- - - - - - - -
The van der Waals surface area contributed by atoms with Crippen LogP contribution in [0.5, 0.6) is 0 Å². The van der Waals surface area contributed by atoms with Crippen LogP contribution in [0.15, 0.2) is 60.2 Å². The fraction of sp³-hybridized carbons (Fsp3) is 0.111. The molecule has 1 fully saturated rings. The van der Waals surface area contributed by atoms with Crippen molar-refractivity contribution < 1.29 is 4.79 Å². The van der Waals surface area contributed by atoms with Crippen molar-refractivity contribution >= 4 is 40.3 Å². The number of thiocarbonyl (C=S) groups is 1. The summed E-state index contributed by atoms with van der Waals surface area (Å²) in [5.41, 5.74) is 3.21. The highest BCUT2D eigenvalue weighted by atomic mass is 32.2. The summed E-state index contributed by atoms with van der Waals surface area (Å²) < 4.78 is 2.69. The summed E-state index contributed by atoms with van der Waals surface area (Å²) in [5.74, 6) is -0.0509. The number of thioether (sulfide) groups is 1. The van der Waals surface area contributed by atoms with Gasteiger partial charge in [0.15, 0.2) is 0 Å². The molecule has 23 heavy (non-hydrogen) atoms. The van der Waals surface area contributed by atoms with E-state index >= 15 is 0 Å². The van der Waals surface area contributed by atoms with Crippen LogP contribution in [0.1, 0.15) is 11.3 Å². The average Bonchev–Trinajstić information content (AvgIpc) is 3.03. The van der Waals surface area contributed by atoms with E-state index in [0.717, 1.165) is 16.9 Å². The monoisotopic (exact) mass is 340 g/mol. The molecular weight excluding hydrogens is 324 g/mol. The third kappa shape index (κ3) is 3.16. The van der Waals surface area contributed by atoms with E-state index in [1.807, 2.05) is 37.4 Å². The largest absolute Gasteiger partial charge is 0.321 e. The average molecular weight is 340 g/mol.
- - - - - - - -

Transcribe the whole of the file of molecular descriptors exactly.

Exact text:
The van der Waals surface area contributed by atoms with Crippen LogP contribution in [0.5, 0.6) is 0 Å². The van der Waals surface area contributed by atoms with Crippen LogP contribution in [0.15, 0.2) is 60.2 Å². The fraction of sp³-hybridized carbons (Fsp3) is 0.111. The molecule has 1 fully saturated rings. The van der Waals surface area contributed by atoms with Crippen molar-refractivity contribution < 1.29 is 4.79 Å². The van der Waals surface area contributed by atoms with Crippen molar-refractivity contribution >= 4 is 40.3 Å². The number of thiocarbonyl (C=S) groups is 1. The summed E-state index contributed by atoms with van der Waals surface area (Å²) in [5.41, 5.74) is 3.21. The highest BCUT2D eigenvalue weighted by atomic mass is 32.2. The summed E-state index contributed by atoms with van der Waals surface area (Å²) < 4.78 is 2.69. The summed E-state index contributed by atoms with van der Waals surface area (Å²) in [5.74, 6) is -0.0509. The number of thioether (sulfide) groups is 1. The van der Waals surface area contributed by atoms with Gasteiger partial charge in [0.15, 0.2) is 0 Å². The molecule has 23 heavy (non-hydrogen) atoms. The van der Waals surface area contributed by atoms with E-state index >= 15 is 0 Å². The van der Waals surface area contributed by atoms with Crippen LogP contribution in [0.1, 0.15) is 11.3 Å². The average Bonchev–Trinajstić information content (AvgIpc) is 3.03. The van der Waals surface area contributed by atoms with E-state index in [0.717, 1.165) is 16.9 Å². The monoisotopic (exact) mass is 340 g/mol. The molecular weight excluding hydrogens is 324 g/mol. The third kappa shape index (κ3) is 3.16. The van der Waals surface area contributed by atoms with E-state index in [1.807, 2.05) is 37.4 Å². The largest absolute Gasteiger partial charge is 0.321 e. The average molecular weight is 340 g/mol.